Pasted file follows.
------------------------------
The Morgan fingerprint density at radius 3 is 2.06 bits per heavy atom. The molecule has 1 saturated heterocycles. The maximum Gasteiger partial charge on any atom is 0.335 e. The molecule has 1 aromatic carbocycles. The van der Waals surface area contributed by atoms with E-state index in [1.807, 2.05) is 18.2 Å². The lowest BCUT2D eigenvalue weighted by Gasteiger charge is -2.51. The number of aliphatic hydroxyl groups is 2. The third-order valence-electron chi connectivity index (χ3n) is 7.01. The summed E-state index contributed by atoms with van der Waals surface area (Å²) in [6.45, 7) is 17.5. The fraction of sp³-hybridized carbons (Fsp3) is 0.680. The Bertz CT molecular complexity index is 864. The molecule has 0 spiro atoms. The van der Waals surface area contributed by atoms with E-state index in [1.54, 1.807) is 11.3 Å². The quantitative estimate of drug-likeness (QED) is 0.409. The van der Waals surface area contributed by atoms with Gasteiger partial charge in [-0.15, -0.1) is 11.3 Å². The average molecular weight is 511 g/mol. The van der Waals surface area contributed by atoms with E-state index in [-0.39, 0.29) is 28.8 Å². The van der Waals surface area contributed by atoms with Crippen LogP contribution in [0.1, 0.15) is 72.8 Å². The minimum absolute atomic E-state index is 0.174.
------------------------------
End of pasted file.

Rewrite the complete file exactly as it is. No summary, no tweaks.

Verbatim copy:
The Morgan fingerprint density at radius 3 is 2.06 bits per heavy atom. The molecule has 1 saturated heterocycles. The maximum Gasteiger partial charge on any atom is 0.335 e. The molecule has 1 aromatic carbocycles. The van der Waals surface area contributed by atoms with E-state index in [1.807, 2.05) is 18.2 Å². The lowest BCUT2D eigenvalue weighted by Gasteiger charge is -2.51. The number of aliphatic hydroxyl groups is 2. The third-order valence-electron chi connectivity index (χ3n) is 7.01. The summed E-state index contributed by atoms with van der Waals surface area (Å²) in [6.45, 7) is 17.5. The fraction of sp³-hybridized carbons (Fsp3) is 0.680. The Bertz CT molecular complexity index is 864. The molecule has 0 spiro atoms. The van der Waals surface area contributed by atoms with E-state index in [1.54, 1.807) is 11.3 Å². The quantitative estimate of drug-likeness (QED) is 0.409. The van der Waals surface area contributed by atoms with Gasteiger partial charge in [-0.15, -0.1) is 11.3 Å². The average molecular weight is 511 g/mol. The van der Waals surface area contributed by atoms with E-state index in [-0.39, 0.29) is 28.8 Å². The van der Waals surface area contributed by atoms with Crippen LogP contribution in [0.1, 0.15) is 72.8 Å². The minimum absolute atomic E-state index is 0.174.